The month of Av is the fifth month on the Hebrew agricultural calendar (counting from Nisan). This month is considered the most tragic of all months for the Jewish people for many reasons. Many of these tragedies are very ancient in origin.
On the first day of this month Aaron the first high priest died (Numbers 33:38).
On the 9th day of the month it is believed that the Israelites, who originally left Egypt, were told by God that they would not be permitted to enter the promised land because of their unbelieve. They believed the report of the spies (not Joshua and Caleb) instead of the Word of God (Number 13-14).
On the 9th of Av the armies of Nebuchadnezzar are said to have destroyed the first Temple which was built by Solomon. Scripture, however, does not confirm the 9th of Av. It is very possible that it happened on that date as a burning of the city and Temple is recorded in scripture that happened in the 5th month somewhere on or between the 7th and 10th days of the month (see Jeremiah 52:12; Jeremiah 1:3; 2 Kings 25:8). This destruction of the city and Temple, I am sure, took more than one day. Jewish history records the 9th of Av as the date that the Temple was actually destroyed during this siege.
According to Jewish history the second Temple was also destroyed by the armies of Titus on the 9th of Av in 70 AD.
Because both Temples are said to have been destroyed on the 9th of Av, a three week mourning period known as "Three Weeks of Sorrow" are kept from the 17th day of the month of Tammuz and culminate on the 9th of Av (Tishah B'Av). A fast is observed on the 17th of Tammuz and on the 9th of Av. It is a time of remembrance and mourning for the people of Israel. It is a time that is supposed to call them to reflect and repent of sins that caused the destruction of Jerusalem, its Temple, and the exile of the people of Israel. During synagogue services on the 9th of Av, the book of Lamentations is read.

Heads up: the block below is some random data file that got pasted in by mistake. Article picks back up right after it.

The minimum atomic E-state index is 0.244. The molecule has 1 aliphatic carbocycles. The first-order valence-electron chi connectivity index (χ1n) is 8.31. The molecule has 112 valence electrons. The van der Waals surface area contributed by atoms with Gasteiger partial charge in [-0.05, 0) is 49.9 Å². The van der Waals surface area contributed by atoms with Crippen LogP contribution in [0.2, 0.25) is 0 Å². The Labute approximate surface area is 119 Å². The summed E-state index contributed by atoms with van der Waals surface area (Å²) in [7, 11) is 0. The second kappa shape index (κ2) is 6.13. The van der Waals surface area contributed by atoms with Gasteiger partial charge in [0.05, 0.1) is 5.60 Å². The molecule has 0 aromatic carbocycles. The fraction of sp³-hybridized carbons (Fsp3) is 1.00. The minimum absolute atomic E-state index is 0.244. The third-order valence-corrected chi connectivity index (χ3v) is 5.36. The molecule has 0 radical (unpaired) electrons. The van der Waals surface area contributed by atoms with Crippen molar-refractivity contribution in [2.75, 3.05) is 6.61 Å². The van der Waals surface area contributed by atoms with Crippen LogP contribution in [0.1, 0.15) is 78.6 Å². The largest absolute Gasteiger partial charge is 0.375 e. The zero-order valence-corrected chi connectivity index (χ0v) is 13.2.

The prophet Zechariah speaks of the fast of the 4th, 5th, 7th and 10th months but declares that in the future their sorrow will be turned to joy and gladness as the coming King Messiah will bring peace and prosperity to the people once again; returning them to their homeland (Zechariah 8:19; 7:3-19).
Immediately after the 9th of Av the Jewish people have "seven weeks of comfort" in which they rejoice over the coming restoration of Israel; when she is once again living peacefully in her homeland and living out all of the promises made to Abraham.